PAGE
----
Coronavirus crisis disrupts academic calendar, but opportunity to experiment in mass remote learning and teaching could reshape education

The new approach in the current scenario will not be just about altering the academic calendar, but also for pushing for the new modes of learning, pedagogy and teaching, that will lead to bigger fundamental changes going forward.

Debashis Chatterjee April 16, 2020 09:14:18 IST
Coronavirus crisis disrupts academic calendar, but opportunity to experiment in mass remote learning and teaching could reshape education

As the biblical legend goes, the mightiest of Goliaths have often been brought down by the puniest but unyielding of Davids. It is therefore no surprise that the most intelligent of the earth-dwelling species is now most recently found wanting against the SARS-CoV-2, all of just 32 kilobases long and noticeable only through a single-focused eye aided by a powerful electron microscope.

Coronavirus crisis disrupts academic calendar but opportunity to experiment in mass remote learning and teaching could reshape education

Representational image

Perhaps what they lacked in intelligence they more than made it up with their adaptability! The halo wearing family of coronavirus survived, thrived and adapted its way through a winged mammal, followed by an unknown another, to finally pose as the biggest disruptor the homo sapiens have encountered in the 21st Century.

The most-defining images that will stay forever with us of this lockdown period is the sea of migrants attempting to plough their way back through the network of urban Indian metros in a desperate bid to seek solace in the known. For the fear of the unknown, untested, unimagined and unprecedented pushed everyone into a corner.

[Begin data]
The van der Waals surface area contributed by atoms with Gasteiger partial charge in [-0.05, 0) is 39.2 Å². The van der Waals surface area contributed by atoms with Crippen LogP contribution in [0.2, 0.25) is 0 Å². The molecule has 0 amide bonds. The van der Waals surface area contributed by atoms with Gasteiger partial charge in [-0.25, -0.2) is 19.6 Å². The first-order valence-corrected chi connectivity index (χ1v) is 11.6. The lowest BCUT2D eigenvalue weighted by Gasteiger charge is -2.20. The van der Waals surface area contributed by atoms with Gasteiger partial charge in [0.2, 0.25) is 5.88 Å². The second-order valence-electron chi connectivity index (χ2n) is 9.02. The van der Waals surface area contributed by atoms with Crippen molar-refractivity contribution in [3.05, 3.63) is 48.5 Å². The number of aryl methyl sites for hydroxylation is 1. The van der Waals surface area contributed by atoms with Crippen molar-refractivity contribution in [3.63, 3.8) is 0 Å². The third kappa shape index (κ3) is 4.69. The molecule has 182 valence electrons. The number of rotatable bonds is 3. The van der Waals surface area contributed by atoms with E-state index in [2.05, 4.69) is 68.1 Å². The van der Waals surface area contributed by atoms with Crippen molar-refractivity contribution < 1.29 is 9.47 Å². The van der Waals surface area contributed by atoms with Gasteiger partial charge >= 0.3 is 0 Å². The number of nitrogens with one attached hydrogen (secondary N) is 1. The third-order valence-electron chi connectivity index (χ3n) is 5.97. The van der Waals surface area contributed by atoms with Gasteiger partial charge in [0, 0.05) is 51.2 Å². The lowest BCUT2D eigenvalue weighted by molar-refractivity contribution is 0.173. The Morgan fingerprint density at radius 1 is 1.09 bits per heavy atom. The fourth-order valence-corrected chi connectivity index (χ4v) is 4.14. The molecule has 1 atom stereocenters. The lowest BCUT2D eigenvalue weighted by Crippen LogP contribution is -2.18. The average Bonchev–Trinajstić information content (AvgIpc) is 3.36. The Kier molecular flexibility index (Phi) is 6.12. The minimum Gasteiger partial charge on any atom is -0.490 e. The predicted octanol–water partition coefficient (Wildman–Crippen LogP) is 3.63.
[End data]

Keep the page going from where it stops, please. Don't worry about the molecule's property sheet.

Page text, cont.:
Businesses stopped, streets were left deserted, offices and corporates championed work-from-home, and so the world came to grinding halt. Nobody had ever thought that their greatest contribution to nation during tumultuous times would be to simply confine themselves to their homes. But this economic upheaval also offers a rare opportunity to restructure our economy, to rewire our mindset, to rethink our education and to finally realign our learning.

Not since the World War II have so many countries around the world seen schools and educational institutions go into a lockdown around the same time and for the same reason. This might just be the disruption that the sector needed to get us all to rethink on how we educate and question what we are preparing our students for. This is also an opportunity for mass experimentation in remote learning and teaching.

The necessity to keep the show running will eventually witness the deployment of digital technologies to transform the education sector radically. IIM Kozhikode pioneered the Interactive - Learning (I-L) Program for working executives in India, in the internet’s formative years in India and rolled 300 class contact hours in 2001-02, an unparalleled feat during that era.

We had foreseen long before anyone in the country, that geographical and physical barriers in education can only be bridged by technology. It is that experimentation which gives us the confidence as we plan to take on the challenge of the upsetting of a well-synchronised academic calendar.

The new approach in the current scenario will not be just about altering the academic calendar but also for pushing for the new modes of learning, pedagogy and teaching, that will lead to bigger fundamental changes going forward. Businesses, too, will have to take the aid of technology to keep their activities ticking and their employees clicking.